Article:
Saturday, October 11, 2008

What a Week

I haven't been blogging this week because I didn't know what to say. There's a horrible fascination in watching everything fall apart. I remember the sensation from 9/11, we were all unable to stop watching the instant replay of the falling towers.

However, as the government took step after step to staunch the bleeding, and the credit markets remained stubbornly frozen, my suspicions grew that nothing is working because the Feds are fighting the wrong war. Part of the problem, of course, is that no one believes (I certainly don't) that Paulsen knows what he's doing. He's just hoping that if he throws enough money, something will open up. Injecting capital into the banks may help. But I believe the true problem is the credit default swaps; and until we solve that, the credit markets are going to stay frozen.

For those of you who haven't listened to last week's This American Life, as I recommended, here's a brief summary of credit default swaps, as I understood them from the show:

The basic credit default swap or CDS is insurance against a bond issuer going bankrupt and defaulting on the bond. Just like Lehman Bros. is about to do to me. Company A issues a bond; company B buys it, because the interest rate is so good. Company B, however, is worried about the stability of company A; so they turn to company C, who writes them a credit default swap. Company B agrees to pay company C a percentage of the income stream it's getting from company A's bond; in return, company C agrees to pay company B the full face amount of company A's bonds that company B bought, in case company A goes Tango Uniform (as they say in the military).

Obviously, company C (who wrote the CDS to company B) has more faith in company A's financial soundness than company B does. And they really like that steady stream of income.

Now it starts to twist. Investor D decides that company A isn't a good prospect. So he goes to company C, and says, I want a CDS against X dollars' worth of company A bonds. Investor D doesn't own any company A bonds; he's just betting on the come. He's doing the credit equivalent of a short sale: he's betting that company A will go broke; and he's paying company B an income stream, some percentage of the interest he'd be getting if he owned the bond, in exchange for company C's promise to pay him X dollars (the amount of bond he's buying a CDS on) in case company A goes under. And company C sells him the CDS; another steady stream of money.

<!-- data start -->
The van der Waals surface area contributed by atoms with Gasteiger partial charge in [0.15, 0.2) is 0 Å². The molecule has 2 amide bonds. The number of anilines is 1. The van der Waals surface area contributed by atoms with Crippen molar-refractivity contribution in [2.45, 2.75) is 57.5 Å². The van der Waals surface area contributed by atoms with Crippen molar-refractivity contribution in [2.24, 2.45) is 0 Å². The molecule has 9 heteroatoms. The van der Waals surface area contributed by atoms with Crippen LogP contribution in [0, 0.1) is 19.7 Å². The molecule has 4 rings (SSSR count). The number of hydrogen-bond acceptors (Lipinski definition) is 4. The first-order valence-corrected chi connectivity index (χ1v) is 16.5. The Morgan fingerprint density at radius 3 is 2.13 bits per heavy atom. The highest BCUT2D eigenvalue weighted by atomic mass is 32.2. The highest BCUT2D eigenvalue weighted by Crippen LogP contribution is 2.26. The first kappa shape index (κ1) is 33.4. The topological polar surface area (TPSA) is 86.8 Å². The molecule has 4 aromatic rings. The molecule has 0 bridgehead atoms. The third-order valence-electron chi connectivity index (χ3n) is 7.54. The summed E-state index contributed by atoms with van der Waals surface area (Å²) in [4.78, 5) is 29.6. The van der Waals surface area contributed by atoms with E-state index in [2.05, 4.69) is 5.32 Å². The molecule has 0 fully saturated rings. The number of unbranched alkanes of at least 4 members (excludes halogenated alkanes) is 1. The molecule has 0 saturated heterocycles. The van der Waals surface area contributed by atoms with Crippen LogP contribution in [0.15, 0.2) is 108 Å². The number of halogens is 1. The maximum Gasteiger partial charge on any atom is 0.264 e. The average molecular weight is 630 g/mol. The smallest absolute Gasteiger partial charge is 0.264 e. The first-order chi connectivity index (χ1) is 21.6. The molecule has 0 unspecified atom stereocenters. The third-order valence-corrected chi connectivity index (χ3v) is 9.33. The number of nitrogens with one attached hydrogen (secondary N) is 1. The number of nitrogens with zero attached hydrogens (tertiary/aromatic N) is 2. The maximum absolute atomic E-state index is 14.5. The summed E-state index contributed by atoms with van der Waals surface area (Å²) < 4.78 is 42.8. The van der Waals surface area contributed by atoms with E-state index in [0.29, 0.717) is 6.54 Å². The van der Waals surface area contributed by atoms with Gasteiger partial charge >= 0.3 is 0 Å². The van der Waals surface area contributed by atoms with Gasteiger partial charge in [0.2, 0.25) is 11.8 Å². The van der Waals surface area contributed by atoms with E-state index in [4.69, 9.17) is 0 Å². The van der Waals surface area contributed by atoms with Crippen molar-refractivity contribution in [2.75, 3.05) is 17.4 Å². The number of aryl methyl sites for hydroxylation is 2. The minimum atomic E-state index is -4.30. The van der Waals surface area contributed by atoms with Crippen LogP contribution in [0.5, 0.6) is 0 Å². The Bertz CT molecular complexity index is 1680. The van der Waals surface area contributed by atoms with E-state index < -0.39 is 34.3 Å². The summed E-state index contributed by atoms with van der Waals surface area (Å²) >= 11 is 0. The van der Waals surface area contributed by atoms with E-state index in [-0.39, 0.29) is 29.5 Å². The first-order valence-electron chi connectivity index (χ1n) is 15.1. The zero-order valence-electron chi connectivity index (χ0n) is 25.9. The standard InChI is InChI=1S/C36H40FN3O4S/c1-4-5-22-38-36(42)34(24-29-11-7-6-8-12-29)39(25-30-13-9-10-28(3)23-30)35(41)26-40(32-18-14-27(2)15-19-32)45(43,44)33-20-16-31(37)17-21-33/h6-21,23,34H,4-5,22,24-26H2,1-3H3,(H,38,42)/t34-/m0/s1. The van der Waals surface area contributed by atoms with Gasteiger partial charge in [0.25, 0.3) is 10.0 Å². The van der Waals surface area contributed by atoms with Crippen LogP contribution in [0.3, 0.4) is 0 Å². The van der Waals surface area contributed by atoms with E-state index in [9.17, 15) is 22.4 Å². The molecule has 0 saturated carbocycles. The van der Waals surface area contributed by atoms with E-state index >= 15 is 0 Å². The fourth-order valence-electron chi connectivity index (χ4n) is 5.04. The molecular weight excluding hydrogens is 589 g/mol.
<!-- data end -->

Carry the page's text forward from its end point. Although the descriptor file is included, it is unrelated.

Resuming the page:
Company C has now promised to pay two different parties the face value of a bond that only one of them owns, in case company A goes broke.

Now multiply that by hundreds of deals, all over the U.S. and probably all over the world. And add to that the final twist: thanks to Sen. Phil Gramm's Commodities Futures Modernization Act of 2000 (remember the guy who said we are "a nation of whiners"?), all these deals are unregulated. They're "over the counter."

That means they are all private. There's no central place, like a stock market, that has a record of who has written what CDS against what debt obligations. We can be pretty sure, however, that some or all of the major institutions were writing CDS's against the AAA rated sub-prime backed securities that everybody was buying. After all - they're not going to default, and the housing market will never stop rising. Until it didn't. Until the loans everyone was pushing began to default.

Because if you wrote CDS coverage for, say, a mortgage-backed security
worth half a million dollars, you're on the hook for the dollars if that security ceases to pay interest. Do you have the dollars? Or are you so leveraged that you'd have to borrow in order to meet the obligation? Remember, all these people operated on borrowed money, all the time.

Now it's the end of March 2008, and Bear Sterns has just gone under. Immediately everybody who wrote CDS's on Bear Sterns debt has to pony up cash. They know who they are; and their counterparties know; but nobody else does, because CDS transactions aren't regulated and are private. You didn't see any news about people paying off CDS on Bear Sterns.

Every time since March that a major financial firm has gone under to the point where they default on their debt, more of these chickens have come home to roost. Every bank knows what their own position is; but because of the private nature of the transactions, they don't know what anyone else's position is. And nobody knows what the real position of the mortgage-backed securities is.

And that, compadres, is why banks are not lending to each other. They don't know who's sitting on CDS obligations that exceed their entire net worth.

I'm not an economist; I'm just a techie, and nobody's going to listen to me. But frankly, I see only one thing the government could do that would really open this up: Force an audit. Require every financial institution to compile and publish a list of all the CDS they have written. Only then will we be able to estimate the real scope of the damage, and make realistic plans about how to deal with it.

The truth shall make you free.

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